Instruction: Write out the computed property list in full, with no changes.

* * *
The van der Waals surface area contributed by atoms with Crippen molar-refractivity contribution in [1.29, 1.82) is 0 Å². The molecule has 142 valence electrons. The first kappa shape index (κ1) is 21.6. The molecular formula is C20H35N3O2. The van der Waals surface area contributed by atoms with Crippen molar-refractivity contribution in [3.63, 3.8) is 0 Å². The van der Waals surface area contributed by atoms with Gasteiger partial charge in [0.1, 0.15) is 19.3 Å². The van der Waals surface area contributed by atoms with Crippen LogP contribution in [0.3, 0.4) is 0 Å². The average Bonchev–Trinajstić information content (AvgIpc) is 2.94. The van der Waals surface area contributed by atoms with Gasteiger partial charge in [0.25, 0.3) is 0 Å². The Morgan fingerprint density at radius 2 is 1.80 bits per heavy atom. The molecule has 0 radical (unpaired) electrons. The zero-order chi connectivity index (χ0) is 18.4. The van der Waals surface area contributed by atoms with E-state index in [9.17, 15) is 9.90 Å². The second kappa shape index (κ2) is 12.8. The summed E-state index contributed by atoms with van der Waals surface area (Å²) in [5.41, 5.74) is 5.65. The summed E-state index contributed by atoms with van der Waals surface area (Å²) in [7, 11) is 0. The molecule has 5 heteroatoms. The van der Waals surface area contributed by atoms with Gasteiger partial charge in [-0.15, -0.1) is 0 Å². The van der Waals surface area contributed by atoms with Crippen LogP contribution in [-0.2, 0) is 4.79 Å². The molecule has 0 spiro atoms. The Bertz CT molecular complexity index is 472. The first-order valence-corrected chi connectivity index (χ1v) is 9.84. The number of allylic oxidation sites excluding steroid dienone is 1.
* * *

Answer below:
The van der Waals surface area contributed by atoms with Crippen molar-refractivity contribution in [1.29, 1.82) is 0 Å². The molecule has 142 valence electrons. The first kappa shape index (κ1) is 21.6. The molecular formula is C20H35N3O2. The van der Waals surface area contributed by atoms with Crippen molar-refractivity contribution in [3.63, 3.8) is 0 Å². The van der Waals surface area contributed by atoms with Gasteiger partial charge in [0.1, 0.15) is 19.3 Å². The van der Waals surface area contributed by atoms with Crippen LogP contribution in [0.3, 0.4) is 0 Å². The average Bonchev–Trinajstić information content (AvgIpc) is 2.94. The van der Waals surface area contributed by atoms with Gasteiger partial charge in [0.25, 0.3) is 0 Å². The Morgan fingerprint density at radius 2 is 1.80 bits per heavy atom. The molecule has 0 radical (unpaired) electrons. The zero-order chi connectivity index (χ0) is 18.4. The van der Waals surface area contributed by atoms with E-state index in [9.17, 15) is 9.90 Å². The second kappa shape index (κ2) is 12.8. The summed E-state index contributed by atoms with van der Waals surface area (Å²) in [5.41, 5.74) is 5.65. The summed E-state index contributed by atoms with van der Waals surface area (Å²) in [7, 11) is 0. The molecule has 5 heteroatoms. The van der Waals surface area contributed by atoms with Gasteiger partial charge in [-0.15, -0.1) is 0 Å². The van der Waals surface area contributed by atoms with Crippen LogP contribution in [-0.2, 0) is 4.79 Å². The molecule has 0 spiro atoms. The Bertz CT molecular complexity index is 472. The first-order valence-corrected chi connectivity index (χ1v) is 9.84. The number of allylic oxidation sites excluding steroid dienone is 1.